I will not sugar-coat it: The past couple of weeks have been difficult for me. My mum was admitted to hospital as an emergency with a serious condition. As you can imagine, now that the country is in semi-lockdown mode, it’s near impossible to visit people in hospitals. I spent more than two weeks in a weird limbo of wanting to travel down south to see her and then finding that this would not be of any use because they would not let me into the building anyway. So we spoke on the phone every day and I sent her flowers and things, drummed up support from friends to send her something, too. So that she does not feel disconnected, forgotten, cast aside. Thanks again to all who supported with cards and gifts and flowers – that lightened up her world a lot.
Then finally, the physician in charge told me that I could now go and visit her because she had been hospitalised for so long and it would qualify as special circumstances. A couple of days later I was on a flight from Hamburg to Frankfurt. Now I am here. I set up camp in her place, wearing her clothes because I did not take much more with me than my toothbrush, my laptop, my yoga mat and the clothes I wore on the day. Luckily, my mum and I have roughly the same size of clothing. It was such a relief once I had made the decision to come here but getting to that decision was not easy. I weighed the general advice to skip any travel that is not strictly necessary against the damage it was doing to her and my mental health to continue to bear this situation of being separated in such a tough time.
It feels like I made the right call but that’s just it, there is no clear-cut «right» or «wrong» in this crazy world. There are just decisions and their ripple effects. And it’s about being considerate about these. And then there is my elderly grandpa, whom some of you know, for instance from my previous article on biography work. He has been an important figure in my life that shaped part of my identity and belief system (including some of the beliefs I have learned to question and shed, but that’s a different story). Anyway, he is 97 years of age now and still lives in his own flat by himself. My mum used to look after him and that had sacrificed much of her time doing so and their relationship is complicated, to say the least. Right now, Grandpa is being taken care of by a lovely bunch of people who help with getting him ready in the morning, running errands, cleaning the place, visiting him etc.. And he insisted on seeing me while I’m in town. You can see where this is going. When I mentioned the risk of infection, he said “I’ve lived my life – I’m not afraid of anything.” So, I visit him every day, try to distract him a little bit from all the aches and pains, to listen and be there at the other end of the table. I feel for him and notice that he is not enjoying life anymore and who could blame him for that. And I don’t know what to say other than «I hear you.» To a younger person you would probably say «ah, come on, there will be better days, don’t throw away your life like that». But that feels totally inappropriate. So I asked him today if he could think of something that he’d like to do while I’m here. Yes, he said, maybe if we take a little trip in the car together. So, we’re planning to do that on Saturday.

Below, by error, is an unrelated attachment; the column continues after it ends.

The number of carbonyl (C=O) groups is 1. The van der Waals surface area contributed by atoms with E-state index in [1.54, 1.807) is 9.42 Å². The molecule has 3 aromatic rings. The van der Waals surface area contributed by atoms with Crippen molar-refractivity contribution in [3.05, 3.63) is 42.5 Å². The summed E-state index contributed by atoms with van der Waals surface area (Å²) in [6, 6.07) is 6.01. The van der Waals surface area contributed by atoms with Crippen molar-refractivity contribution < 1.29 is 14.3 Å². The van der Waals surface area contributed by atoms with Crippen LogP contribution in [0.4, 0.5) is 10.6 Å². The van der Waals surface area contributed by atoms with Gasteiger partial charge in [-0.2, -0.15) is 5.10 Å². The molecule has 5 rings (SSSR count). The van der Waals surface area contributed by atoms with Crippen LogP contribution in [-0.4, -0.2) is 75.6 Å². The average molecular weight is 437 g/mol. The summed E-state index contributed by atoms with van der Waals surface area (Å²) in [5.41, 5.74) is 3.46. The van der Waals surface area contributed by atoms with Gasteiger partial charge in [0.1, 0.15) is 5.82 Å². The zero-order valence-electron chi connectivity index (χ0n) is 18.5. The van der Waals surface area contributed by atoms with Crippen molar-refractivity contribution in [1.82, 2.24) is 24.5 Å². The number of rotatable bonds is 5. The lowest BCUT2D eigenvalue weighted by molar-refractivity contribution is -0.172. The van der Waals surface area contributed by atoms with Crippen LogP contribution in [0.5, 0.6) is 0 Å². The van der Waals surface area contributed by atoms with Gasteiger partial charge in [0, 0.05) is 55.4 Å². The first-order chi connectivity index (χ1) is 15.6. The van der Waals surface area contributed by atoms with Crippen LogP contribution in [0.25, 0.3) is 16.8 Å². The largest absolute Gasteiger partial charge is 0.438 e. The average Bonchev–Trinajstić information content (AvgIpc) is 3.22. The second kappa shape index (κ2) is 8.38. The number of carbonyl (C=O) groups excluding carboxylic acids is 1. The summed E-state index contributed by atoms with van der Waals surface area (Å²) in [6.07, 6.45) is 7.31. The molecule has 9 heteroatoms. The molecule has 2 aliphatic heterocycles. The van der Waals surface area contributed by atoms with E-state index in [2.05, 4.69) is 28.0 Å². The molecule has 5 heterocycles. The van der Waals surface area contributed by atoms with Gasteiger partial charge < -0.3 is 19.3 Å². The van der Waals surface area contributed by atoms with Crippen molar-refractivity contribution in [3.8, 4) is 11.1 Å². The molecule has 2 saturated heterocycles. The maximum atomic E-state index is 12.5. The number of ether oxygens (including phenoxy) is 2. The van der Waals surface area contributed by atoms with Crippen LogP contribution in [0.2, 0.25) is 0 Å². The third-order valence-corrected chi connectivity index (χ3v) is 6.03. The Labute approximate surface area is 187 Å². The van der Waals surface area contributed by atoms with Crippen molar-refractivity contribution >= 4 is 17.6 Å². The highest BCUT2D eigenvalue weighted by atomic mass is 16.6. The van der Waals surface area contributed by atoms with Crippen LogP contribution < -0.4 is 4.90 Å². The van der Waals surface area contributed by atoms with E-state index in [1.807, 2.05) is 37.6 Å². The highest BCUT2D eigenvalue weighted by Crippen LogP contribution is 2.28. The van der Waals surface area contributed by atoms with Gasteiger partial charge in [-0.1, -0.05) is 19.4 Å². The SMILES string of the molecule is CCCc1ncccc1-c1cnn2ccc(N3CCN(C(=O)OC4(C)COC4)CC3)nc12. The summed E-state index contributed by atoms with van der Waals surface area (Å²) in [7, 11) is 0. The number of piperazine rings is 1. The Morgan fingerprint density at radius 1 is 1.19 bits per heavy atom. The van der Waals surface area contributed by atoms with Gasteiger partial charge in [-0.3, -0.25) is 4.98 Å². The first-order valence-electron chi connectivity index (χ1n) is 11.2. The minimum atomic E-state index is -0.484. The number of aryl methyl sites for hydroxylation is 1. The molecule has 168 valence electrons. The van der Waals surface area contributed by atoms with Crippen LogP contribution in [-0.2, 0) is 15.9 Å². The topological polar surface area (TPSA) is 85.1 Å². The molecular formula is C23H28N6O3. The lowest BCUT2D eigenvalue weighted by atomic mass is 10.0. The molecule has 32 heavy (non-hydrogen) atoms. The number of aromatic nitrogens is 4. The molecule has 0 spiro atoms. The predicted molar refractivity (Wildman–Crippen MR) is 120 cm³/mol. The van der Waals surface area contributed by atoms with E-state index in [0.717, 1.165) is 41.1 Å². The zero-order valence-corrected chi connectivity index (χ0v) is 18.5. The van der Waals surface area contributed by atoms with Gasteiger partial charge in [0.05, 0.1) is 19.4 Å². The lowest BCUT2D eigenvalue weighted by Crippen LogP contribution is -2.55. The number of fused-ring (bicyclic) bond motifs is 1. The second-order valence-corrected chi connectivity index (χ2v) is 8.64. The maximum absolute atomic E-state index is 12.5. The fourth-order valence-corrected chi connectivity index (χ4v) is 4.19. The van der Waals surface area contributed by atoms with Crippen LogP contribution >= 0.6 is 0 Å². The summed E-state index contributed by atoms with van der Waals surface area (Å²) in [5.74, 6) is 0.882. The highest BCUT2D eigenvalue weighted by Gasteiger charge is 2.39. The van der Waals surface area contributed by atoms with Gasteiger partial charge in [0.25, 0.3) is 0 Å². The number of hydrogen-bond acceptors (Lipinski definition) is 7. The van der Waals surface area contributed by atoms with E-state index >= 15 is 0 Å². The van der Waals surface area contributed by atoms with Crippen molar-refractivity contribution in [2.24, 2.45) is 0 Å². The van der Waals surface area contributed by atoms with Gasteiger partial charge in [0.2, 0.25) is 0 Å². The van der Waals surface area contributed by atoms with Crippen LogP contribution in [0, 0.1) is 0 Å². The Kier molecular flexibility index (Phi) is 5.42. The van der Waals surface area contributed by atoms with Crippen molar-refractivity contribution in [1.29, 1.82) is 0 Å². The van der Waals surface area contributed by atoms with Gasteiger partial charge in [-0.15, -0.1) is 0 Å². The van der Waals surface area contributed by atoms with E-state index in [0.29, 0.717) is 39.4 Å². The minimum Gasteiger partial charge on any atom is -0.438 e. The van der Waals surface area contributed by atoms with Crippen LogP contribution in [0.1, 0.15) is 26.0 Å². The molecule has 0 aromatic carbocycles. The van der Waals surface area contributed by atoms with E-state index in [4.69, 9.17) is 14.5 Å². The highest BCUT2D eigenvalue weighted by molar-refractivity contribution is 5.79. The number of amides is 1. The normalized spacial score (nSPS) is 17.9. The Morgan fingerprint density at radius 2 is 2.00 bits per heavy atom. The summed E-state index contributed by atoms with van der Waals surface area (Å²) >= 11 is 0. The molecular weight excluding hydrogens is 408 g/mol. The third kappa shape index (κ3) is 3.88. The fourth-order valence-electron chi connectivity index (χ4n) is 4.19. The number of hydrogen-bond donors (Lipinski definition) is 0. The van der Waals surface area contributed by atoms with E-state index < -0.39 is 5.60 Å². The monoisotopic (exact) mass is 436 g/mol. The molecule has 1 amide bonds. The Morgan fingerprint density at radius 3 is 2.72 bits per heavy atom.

For me, as the near indestructible optimist and “perky person in chief”, one of the things I still feel I need to learn is to be with difficult stuff. Suffering. Pain. Letting go. I am not particularly good at any of these, trying to avoid them as best I can. So maybe there is a lesson for me in all of this. A lesson about re-integrating that part of me that I did not want. I want to practice “being with” instead of springing into activism mode or brushing dark feelings aside. These are my two go-to reactions when the emotional proverbial shit hits the fan. I want to make room for giving myself new options of dealing with grief, pain, despair.
I practice yoga daily and I meditate and that is helping me a lot to cope with the situation. I feel like on the mat or on my pillow I am wiser and more resilient than off the mat, but some of it is spilling over. I am recognising that I do need to look after myself and I am taking that time and drawing that boundary between the outer world and me – and that feels good.
It also feels good to share my struggle, be it in writing these lines or in speaking with people. The conversations I have as part of my work give me energy and I am also making some new connections. One of the aspects I love about my life right now is that I feel comfortable to share how I am feeling without worrying about what people will think of me. I can be vulnerable. There are a LinkedIn Live session and a podcast invite lined up which I am looking forward to. I will try to use these not as a distraction but as an opportunity to be present fully and just see what happens.
Sending you warm greetings, as always. And this time around, I could, in fact, do with a hug from you, dear one.